Our relationship has moved beyond a stage where we need to constantly reassure each other. The way forward is to put ourselves in the shoes of the other to the extent possible. And we will probably discover that we have more in common than we might have thought. Look at the similarities between “India as a Leading Power” and the “China Dream”. We are both old civilizations and proud countries that are retaking our positions in the global order. Let us at least respect each other’s strong sense of independence and legitimate aspirations while seeking accommodation and building trust.
I am a strong optimist on the future of our ties. Having travelled widely in China, I am aware of the goodwill that we enjoy, the interest in many of our achievements and the respect for our culture and history. On the Indian side, there is broad appreciation for the rapid progress of China and its growing role in international affairs. Our leaders have not only established a personal connection but laid out a shared vision of the further development of this critical relationship. Much of the responsibility for taking this forward rests on the shoulders of policy makers and implementers in both Governments, on the think tanks that provide analysis and the media that shapes our thinking. I am confident that if we all rise to the occasion, India China ties will rapidly realize its true potential.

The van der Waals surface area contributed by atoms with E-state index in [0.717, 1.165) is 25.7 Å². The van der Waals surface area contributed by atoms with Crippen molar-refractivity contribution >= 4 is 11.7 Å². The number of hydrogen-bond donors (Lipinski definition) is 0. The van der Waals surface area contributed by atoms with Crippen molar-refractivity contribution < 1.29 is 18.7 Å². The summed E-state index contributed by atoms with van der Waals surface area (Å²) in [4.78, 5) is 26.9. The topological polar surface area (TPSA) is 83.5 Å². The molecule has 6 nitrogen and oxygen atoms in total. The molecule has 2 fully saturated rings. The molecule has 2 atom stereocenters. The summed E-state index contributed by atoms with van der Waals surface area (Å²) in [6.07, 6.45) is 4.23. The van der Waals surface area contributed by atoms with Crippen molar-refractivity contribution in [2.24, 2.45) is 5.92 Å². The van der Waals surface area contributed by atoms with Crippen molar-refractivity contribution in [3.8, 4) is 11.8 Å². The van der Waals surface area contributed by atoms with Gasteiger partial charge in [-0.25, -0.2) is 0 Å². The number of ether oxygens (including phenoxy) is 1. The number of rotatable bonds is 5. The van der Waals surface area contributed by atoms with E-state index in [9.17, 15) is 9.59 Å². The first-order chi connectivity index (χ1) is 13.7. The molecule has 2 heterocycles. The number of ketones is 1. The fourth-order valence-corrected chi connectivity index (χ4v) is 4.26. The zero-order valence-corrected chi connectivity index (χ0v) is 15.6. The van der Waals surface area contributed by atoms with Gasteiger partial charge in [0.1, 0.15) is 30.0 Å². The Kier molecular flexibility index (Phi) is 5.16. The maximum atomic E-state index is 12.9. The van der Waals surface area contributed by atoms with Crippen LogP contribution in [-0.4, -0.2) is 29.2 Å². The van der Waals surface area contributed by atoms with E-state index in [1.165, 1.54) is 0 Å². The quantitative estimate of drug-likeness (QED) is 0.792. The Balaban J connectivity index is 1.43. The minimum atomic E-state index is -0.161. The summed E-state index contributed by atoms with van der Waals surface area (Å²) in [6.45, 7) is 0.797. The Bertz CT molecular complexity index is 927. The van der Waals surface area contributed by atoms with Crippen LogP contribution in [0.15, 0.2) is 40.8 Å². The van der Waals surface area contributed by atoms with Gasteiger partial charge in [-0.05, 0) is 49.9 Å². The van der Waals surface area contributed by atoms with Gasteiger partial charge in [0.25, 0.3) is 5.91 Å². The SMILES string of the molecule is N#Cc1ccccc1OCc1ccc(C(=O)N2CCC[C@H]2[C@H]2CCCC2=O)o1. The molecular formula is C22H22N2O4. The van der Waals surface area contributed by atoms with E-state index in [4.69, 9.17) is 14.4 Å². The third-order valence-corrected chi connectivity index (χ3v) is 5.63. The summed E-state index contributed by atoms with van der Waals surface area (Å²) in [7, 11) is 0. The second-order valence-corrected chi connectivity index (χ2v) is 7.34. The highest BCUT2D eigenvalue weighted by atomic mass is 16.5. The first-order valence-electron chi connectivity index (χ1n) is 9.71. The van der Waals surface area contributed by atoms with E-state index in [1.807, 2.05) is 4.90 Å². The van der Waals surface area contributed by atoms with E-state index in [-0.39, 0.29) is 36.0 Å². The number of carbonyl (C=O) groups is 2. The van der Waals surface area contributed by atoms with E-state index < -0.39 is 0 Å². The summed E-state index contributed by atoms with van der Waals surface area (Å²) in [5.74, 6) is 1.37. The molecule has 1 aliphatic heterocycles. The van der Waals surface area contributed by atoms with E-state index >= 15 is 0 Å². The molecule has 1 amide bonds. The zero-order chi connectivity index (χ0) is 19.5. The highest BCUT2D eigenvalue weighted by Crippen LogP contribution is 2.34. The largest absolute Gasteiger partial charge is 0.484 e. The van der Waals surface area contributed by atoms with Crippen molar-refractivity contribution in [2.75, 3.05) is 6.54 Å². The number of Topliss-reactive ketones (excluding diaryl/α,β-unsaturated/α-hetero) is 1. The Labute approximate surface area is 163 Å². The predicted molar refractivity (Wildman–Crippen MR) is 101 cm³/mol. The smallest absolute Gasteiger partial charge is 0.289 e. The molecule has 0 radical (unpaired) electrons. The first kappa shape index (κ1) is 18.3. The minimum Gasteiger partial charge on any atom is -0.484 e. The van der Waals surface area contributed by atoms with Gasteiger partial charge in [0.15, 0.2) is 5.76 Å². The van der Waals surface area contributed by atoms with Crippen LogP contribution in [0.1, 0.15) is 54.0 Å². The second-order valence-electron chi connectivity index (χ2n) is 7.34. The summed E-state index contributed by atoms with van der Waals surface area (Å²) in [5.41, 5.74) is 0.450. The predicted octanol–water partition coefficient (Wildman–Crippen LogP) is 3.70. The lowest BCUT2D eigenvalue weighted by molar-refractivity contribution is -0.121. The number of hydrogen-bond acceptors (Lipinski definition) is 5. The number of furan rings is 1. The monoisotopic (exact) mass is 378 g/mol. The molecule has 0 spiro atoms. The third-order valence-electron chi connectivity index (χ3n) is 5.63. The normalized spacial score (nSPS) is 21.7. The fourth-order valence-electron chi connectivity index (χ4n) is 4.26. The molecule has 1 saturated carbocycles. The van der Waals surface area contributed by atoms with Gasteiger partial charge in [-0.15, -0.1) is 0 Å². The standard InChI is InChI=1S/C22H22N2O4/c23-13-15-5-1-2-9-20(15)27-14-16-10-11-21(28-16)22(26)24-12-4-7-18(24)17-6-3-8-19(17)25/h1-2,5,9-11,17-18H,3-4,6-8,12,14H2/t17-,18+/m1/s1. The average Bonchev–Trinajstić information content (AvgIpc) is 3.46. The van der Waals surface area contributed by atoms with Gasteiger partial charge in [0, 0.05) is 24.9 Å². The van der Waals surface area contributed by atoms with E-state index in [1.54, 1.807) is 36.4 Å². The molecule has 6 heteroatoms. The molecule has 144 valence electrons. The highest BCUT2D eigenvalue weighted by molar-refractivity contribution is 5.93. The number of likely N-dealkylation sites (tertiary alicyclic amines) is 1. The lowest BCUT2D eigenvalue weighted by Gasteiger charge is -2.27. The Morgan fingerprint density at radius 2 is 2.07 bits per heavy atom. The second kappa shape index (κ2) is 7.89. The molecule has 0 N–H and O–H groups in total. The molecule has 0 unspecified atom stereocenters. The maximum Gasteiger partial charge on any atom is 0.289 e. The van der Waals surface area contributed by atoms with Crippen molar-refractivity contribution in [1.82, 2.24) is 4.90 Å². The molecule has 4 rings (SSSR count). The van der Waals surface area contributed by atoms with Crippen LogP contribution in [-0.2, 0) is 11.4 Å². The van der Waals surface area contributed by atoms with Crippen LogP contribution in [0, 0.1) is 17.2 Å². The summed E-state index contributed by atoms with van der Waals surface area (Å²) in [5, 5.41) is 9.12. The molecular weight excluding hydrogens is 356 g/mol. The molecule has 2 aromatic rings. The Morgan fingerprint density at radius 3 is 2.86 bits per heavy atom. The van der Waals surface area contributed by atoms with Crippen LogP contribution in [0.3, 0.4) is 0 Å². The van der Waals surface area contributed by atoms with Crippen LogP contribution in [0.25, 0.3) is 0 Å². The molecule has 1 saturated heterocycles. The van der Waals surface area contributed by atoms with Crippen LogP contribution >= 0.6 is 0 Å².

(This is the edited text of the speech delivered by India’s Foreign Secretary S. Jaishankar at India-China Think-Tanks Forum in New Delhi on December 9, 2016)